After my recent success with homemade strawberry rhubarb jam, I started eyeing mangos at the local independent grocer with a whole new level of interest. Hmmm, I’d like to try me some strawberry mango jam…
I typically don’t eat a lot of jam, mostly because when I do I often find it too sweet, usually to the point where the sugar overwhelms any taste of the actual fruit. Such a waste. I prefer less sugar in my diet and want to make jam in a way that most enhances the fruit’s flavour. But making jam is truly a scientific endeavour, where the chemical reaction of the ingredients completely influences the finished product, so adjusting the amount of sugar in regular recipes simply does not work.
In my quest for low sugar jam options, here are a few things I’ve learned along the way about the natural chemistry behind homemade preserves.
High Acid vs. Low Acid
Food is either high acid or low acid which influences the canning process you chose. In a nutshell, high acid means there’s enough natural acid to kill botulism spoors so you can use a simple hot water bath (in a canning pot). Low acid foods need help killing any wayward botulism so they require a pressure cooker which reaches the higher heat required. Thankfully jam falls into the former category because pressure cookers kind of freak me out.
Pectin, Acid and Sugar
In order to get the desired consistency of jam you need just the right balance of pectin, acid, and sugar. Pectin is naturally present in most fruit but levels vary. The addition of acid, often in the form of lemon juice, helps draw out pectin in fruit that is naturally low in pectin or is overripe and past its pectin prime. (Fruit has the highest rate of pectin just before it fully ripens.) Sugar aids in the gelling process and helps preserve fruit’s natural vibrant colour, as well as prolonging shelf-life once a jar has been opened.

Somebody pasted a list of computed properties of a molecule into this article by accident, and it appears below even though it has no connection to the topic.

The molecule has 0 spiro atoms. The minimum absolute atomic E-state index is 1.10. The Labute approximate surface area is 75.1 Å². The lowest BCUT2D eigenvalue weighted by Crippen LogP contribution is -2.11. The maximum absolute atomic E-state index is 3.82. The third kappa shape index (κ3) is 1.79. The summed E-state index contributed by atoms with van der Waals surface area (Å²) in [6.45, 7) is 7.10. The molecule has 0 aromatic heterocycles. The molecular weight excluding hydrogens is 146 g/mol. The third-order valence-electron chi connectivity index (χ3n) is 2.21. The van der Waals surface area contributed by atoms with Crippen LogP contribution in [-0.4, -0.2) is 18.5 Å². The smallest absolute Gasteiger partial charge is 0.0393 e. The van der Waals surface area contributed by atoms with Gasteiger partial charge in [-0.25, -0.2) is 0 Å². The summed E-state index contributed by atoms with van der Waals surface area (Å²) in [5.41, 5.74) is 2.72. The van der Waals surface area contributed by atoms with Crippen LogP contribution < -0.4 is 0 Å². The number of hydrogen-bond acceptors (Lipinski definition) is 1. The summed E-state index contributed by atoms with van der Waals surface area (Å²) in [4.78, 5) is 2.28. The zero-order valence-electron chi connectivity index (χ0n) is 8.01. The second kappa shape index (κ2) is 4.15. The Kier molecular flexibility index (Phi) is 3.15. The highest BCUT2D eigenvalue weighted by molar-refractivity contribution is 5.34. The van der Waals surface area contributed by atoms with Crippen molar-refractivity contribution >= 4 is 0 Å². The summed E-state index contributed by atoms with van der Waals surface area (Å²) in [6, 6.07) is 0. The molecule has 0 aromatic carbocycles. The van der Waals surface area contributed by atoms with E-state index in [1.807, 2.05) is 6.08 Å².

If you’re going to be experimenting with various fruit combinations as I intend to, it’s a good idea to know the pectin and acid content of each.
Want to get all nerdy and scientific? (Why yes, I do.) It’s even possible to test the pectin in your fruit yourself. This is cool.
- Extract 1 Tbsp. of juice from your fruit and pour it into a small, glass container.
- Add 1 tsp. sugar to the liquid.
- Add 1½ tsp. epsom salts and stir until all of the solids are dissolved.
- Let stand for 20 minutes. If after 20 minutes you have a gelatinous mass, there is sufficient pectin in your fruit to make jam or jelly.
Or, check what level of pectin your fruit contains with a method using denatured alcohol.
Added Pectin Options
If you don’t mind having as much sugar as fruit in your jam, you can use regular commercial pectin like Certo or Bernadin in crystals or liquid form. However, if you want low sugar options Bernardin No Sugar Pectin is a good alternative. This is a handy product, readily available anywhere you purchase canning supplies, that allows you to use no added sugar, regular sugar, honey, or even completely unnatural, carcinogenic artificial sweetener.
In my search for no- and low-sugar jam recipes I came across another attractive option at my favourite natural foods store, Pomona’s Universal Pectin, which allows the flexibility of experimenting with all manner of sweeteners including agave syrup, maple syrup, frozen juice concentrate and stevia, in addition to the usual suspects.
It’s of interest to note that the Pomona product uses a slightly different chemical process (via all-natural chemistry, of course) than typical commercial brands of pectin and unlike the other products mentioned contains no sugar at all. Unlike the other brands, each box is also good for several batches rather than a single batch.
With all of this great research under my belt, the time has come. May the games, and experiments, begin.
Sources: Pectin and Partners for Perfect Preserves, Science of Cooking Home Canning Safely, Health Canada All About Pectin, Portland Preserve Canning Basics for Preserving Food, Canning Food Recipes